In your newest book, PRINCE OF TYPGAR: NUJRAN AND THE CORPSE IN THE QUADRANGLE; can you tell my Book Nerd community a little about the novel?
This is the second in the Prince of Typgar series, a sequel to Nujran and the Monks of Meirar. At the end of the first book, we leave Nujran as a teenager who has traveled with his teacher, Amsibh, experiencing romance, conflict, friendship, betrayal, and loss. We begin the second book, Nujran and the Corpse in the Quadrangle on the campus of the University of Western Foalinaarc, where a body has just been discovered. Who is this girl, and why is she dead? Could it be linked to the mysterious illness that sweeps the campus, affecting most of the teaching community? Why does Amsibh come to the school, and what does he need to protect Nujran from? Through what twist of fate is Nujran reunited with his old friends, the Monks of Meirar? And why does Nujran end up being a captive again? There’s drama in plenty with fugitives on the run, turbulence on the university campus, fresh intrigue, a new romance, a strange kidnapping, an escape from prison, and a rescue mission where things don’t quite go as planned. In short, this sequel is another fast-paced adventure that will hopefully hold the young reader spellbound.

What was the single worst distraction that kept you from writing this book?
The COVID-19 pandemic has been a huge distraction. Before COVID, I traveled often for my job. The entire first novel in the Prince of Typgar series was written on United Airlines airplanes. The cabin of an airplane is an unusual, but perfect place to lose yourself in a new universe through writing! Most of Nujran and the Corpse in the Quadrangle was also written at 35,000 feet, before shelter-in-place guidelines kept me home for the tail end of the process. So all the final editing was done on terra firma, in a year that has been strange, to say the least!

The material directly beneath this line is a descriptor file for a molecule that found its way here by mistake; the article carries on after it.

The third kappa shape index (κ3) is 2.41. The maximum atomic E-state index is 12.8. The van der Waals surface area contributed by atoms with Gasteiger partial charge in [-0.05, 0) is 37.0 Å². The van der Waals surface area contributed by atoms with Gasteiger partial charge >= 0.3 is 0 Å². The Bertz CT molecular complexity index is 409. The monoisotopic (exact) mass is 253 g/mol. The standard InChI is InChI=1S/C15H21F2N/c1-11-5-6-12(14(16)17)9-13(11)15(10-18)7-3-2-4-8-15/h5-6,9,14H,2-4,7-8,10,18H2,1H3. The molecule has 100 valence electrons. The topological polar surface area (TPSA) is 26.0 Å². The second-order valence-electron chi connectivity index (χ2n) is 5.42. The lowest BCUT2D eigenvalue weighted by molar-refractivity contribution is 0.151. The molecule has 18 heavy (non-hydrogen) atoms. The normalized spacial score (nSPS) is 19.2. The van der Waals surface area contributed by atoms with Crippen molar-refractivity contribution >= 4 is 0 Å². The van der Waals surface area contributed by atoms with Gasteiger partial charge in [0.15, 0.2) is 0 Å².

Aside from Nujran, which of your characters do you feel has grown the most since book one and in what way have they changed?
One of the monks, Tyora, whom we meet in book one, shows up again in book two. She is now the mother of a talented two year old, and we see how motherhood has made here a more interesting character. She’s discovered special talents of her own, and is more integral to the story in book two.

If you could introduce one of your characters to any character from another book, who would it be and why?
I would love to introduce Amsibh, a wise and respected teacher in the Prince of Typgar novels, to Dumbledore from the Harry Potter series. I’m sure they would get along famously, and have lots of wonderful discussions on students, technology, magic and the universe.

TEN FACTS ABOUT PRINCE OF TYPGAR: NUJRAN AND THE CORPSE IN THE QUADRANGLE 
  • 1. The novel is set on the planet Syzegis, in a distant galaxy. It’s an earth-like planet, an alternative universe, with lots of similarities to ours. It’s a technologically advanced world, and there are characters with unusual capabilities that make them interesting.